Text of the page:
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“Keep close to Nature’s heart… and break clear away, once in a while, and climb a mountain or spend a week in the woods. Wash your spirit clean.”
— John Muir

As we fight with the insanity of daily life, struggling to understand who we are in this crazy world, wrapped up in day to day issues with family, work and life in general, we often lose touch with who we are.

We lose touch with where we came from and where we are going.

We lose touch with our sense of purpose, our goals and dreams in life.

We lose touch with how we can best deal with our own emotions, and the feelings of love for others around us.

We even lose touch with how important we are to others and forget the value of having empathy for others we may not even know. Let alone the importance of protecting our wilderness, natural resources and our understanding of how insignificant we are in the grand scheme of things.

We spend hours each day looking at our computers and mobile devices often totally oblivious of the world around us. We disconnect from reality only to find ourselves awash in a digital world. If we lose electrical power, or our devices are lost or broken, we to are lost, and jolted into an unstable and often disconnected world wondering what to do with ourselves. We have gone that far away from who we really are, we have lost touch with the spark, the spirit of ourselves. We have cluttered it up and piled it on with often useless bits of information that will mean nothing days, weeks or years from now.

What kind of life is that?

The above quote from the great Scottish-American naturalist John Muir reminds us that sometimes we need to leave our treadmill of a life, to get away from our lives by getting out into nature and keeping its beauty close to our hearts. To literally “wipe our spirit clean.”

I’ve said this many times before to friends and in blog posts, until you experience it, going for a hike in the woods, climbing a mountain, enjoying a beautiful sunrise or sunset in a peaceful place, you can’t appreciate the moment of quality and gratitude for the world around us until you do. And until you experience that wonder of our natural world, you can’t experience who you are and where you, and all of us really come from.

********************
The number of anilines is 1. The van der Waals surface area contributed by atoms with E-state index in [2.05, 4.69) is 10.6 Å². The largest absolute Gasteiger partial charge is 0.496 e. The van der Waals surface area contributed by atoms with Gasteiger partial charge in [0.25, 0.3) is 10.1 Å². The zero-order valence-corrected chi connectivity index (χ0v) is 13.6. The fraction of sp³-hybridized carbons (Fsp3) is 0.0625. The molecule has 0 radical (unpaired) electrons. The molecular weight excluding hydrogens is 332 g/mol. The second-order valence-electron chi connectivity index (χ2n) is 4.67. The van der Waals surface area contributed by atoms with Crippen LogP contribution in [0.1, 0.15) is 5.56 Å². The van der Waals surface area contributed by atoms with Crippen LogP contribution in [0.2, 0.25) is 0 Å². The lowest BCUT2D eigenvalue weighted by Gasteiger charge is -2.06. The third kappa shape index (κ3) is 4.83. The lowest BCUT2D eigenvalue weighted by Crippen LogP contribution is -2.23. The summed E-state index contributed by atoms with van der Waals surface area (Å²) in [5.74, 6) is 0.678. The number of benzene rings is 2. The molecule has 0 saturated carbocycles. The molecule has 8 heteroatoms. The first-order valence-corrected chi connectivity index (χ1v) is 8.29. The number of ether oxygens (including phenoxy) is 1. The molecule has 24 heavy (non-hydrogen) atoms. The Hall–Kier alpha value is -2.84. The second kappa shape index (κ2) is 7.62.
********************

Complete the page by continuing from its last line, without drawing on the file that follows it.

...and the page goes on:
Everything, after a walk, a climb or a week in nature brings a new found appreciation of what was here long before us and will likely be here long after we are gone. But in the moment, the experience of nature can profoundly expand our awareness of ourselves and where we are in the world. It can help us focus on what is really important to us. To shine a light of the value the people and things in our lives in a very conscious way.

We find, when we really, deeply experience the beauty nature can provide, we find we have an ability to disconnect from our apparently significant, material, for profit world, and focus on values that are far more important than to strive for what I like to call, chasing the “Golden Squirrel,” ie… wealth, fame, life. They, like squirrels, are seen but elusive, often are not as valuable to our souls and spirit as we thought they could be should we have had a moment of good fortune. For like all life, the Golden Squirrels value is fleeting, always making you want more, never satisfied with your life, always thinking the grass is greener somewhere else.

In this sense, as John Muir wanted us all to understand, that “it is worth saving the American soul from total surrender to materialism,” by becoming connected and deeply in touch with nature, and thus, ourselves.

So get out there, get connected to nature, and thus to the value of saving it and ourselves… from a world gone mad.

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